Old Man and the Sea Section 3 (pg. 41-82)
One of the sticks on Santiago's lines dips down deep. A fish pulls on it and Santiago immediately knows which fish he has hooked: a giant marlin, 100 fathoms below, which is eating the sardines around the line. The fish begins to drag the skiff far out into the northwest of the Gulf. As he's towed by the fish, the old man says: "I wish I had the boy." Page 45
Santiago thinks this fish might kill him, but four hours later, he is still being towed. Havana is no longer visible in the distance. Night is falling, and Santiago begins to admire the marlin and to contemplate catching him: "He is wonderful and strange and who knows how old he is, he thought. Never have I had such a strong fish nor one who acted so strangely." Pages 48
Santiago repeats his wish that the boy was with him. He has made a decision to go far out alone into the Gulf, a decision like the marlin's - to go beyond the traps and snares. He feels a sense of equality with his catch:
"My choice was to go there and find him beyond all people. Beyond all people in the world. Now we are joined together and have been since noon. And no one to help either of us." Page 50
Santiago has to remind himself that he does not have the boy with him and must struggle against the fish himself. The marlin pulls the line and cuts Santiago's eye. He announces to the fish that he will struggle against him until he is dead. The fish continues to pull Santiago further into the Gulf. The greater and longer the two struggle, the more Santiago respects his adversary: "Fish, I love you and respect you very much. But I will kill you dead before this day ends." Page 54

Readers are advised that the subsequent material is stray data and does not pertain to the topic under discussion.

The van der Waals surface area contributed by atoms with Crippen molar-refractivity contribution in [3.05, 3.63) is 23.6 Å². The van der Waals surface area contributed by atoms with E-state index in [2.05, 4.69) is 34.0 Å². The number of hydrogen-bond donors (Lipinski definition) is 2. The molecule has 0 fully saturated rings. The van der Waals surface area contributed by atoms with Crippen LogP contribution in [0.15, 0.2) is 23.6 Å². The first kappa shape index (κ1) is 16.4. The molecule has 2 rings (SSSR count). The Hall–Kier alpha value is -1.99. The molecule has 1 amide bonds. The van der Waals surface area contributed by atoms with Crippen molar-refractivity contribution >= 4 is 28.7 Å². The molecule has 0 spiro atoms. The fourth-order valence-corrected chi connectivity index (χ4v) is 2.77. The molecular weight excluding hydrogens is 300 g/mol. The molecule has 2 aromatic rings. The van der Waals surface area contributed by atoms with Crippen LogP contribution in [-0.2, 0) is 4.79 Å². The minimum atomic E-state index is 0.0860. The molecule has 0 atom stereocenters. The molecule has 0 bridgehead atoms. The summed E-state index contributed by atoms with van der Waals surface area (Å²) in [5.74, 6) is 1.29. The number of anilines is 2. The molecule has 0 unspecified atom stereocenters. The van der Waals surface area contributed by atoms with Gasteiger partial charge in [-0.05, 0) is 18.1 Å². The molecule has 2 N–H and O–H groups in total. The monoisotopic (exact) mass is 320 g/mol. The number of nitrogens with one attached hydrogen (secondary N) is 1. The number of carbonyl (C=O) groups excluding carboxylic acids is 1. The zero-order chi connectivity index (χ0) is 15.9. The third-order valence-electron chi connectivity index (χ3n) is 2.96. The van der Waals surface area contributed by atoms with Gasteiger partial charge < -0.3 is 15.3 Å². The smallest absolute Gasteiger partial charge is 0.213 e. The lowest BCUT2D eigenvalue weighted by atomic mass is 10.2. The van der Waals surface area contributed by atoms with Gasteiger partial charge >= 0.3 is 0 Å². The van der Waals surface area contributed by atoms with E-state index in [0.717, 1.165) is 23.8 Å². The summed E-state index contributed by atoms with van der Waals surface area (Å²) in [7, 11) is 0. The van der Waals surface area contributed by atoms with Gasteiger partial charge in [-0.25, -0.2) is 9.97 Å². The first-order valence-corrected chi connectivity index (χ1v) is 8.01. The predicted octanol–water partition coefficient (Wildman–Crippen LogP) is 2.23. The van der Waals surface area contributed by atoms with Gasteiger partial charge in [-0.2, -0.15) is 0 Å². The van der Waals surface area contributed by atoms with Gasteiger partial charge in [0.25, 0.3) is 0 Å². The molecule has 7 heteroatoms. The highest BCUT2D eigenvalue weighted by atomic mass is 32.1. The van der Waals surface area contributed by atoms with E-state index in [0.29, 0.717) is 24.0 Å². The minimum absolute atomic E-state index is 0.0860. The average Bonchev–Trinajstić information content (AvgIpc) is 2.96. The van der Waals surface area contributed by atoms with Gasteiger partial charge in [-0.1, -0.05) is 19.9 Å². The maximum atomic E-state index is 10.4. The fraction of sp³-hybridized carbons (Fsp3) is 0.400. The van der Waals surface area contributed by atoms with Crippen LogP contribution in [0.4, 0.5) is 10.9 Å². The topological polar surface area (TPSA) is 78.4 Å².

Santiago begins to talk to the birds and hopes for their company. The old man is lonely, tired and in pain. His hand begins to cramp from all of the tension of the line and he has to force himself to eat the tuna he caught to alleviate his pain and give himself strength. He talks to his hand as if it is a friend. The marlin continues to pull the line. Santiago realizes that the fish is two feet longer than the skiff. Though the man has seen great fish in his day, he has never seen one this big by himself.
Santiago, who was never religious, begins to pray so that he may catch and kill the fish. He begins to feel guilty about his struggle with the fish, but wants to prove to himself and the fish what he can endure. He wishes he could fall asleep and dream of the lions. He begins to wonder why he only dreams of lions at this stage of his life, but quickly refocuses on the marlin. He starts to think about the Big Leagues in baseball and is motivated by thoughts of his hero DiMaggio: "But I must have the confidence and I must be worthy of the great DiMaggio who does all things perfectly even with the pain of the bone spur in his heel." Page 68
To give himself confidence, Santiago recalls a time when he was in Casablanca and challenged a man to an arm wrestling match. After a very long struggle, he became el Campeon, the champion. From that experience, he knows that he can take on any competitor, if he wants victory badly enough.
The old man catches a dolphin and has food for the evening. His hand begins to hurt less and he feels prepared to make it through the night. Santiago gets some rest on the boat. He thinks to himself:
"The fish is my friend too. I have never seen or heard of such a fish. But I must kill him. I'm glad we do not have to kill the stars." Page 75
He starts to imagine impossible feats like killing the moon or the sun and feels lucky that his task, in relative terms, is much simpler. Though he is sad to kill the fish, it doesn't stop him from doing it. The marlin and other sea creatures, according to Santiago, are his brothers and he has to kill his brother.
Santiago forces himself to eat the dolphin he caught to give him the strength to endure the battle. He falls asleep, still cramped, and waits for the lions to appear in his dreams. He is happy when he sees the lions in his dreams again.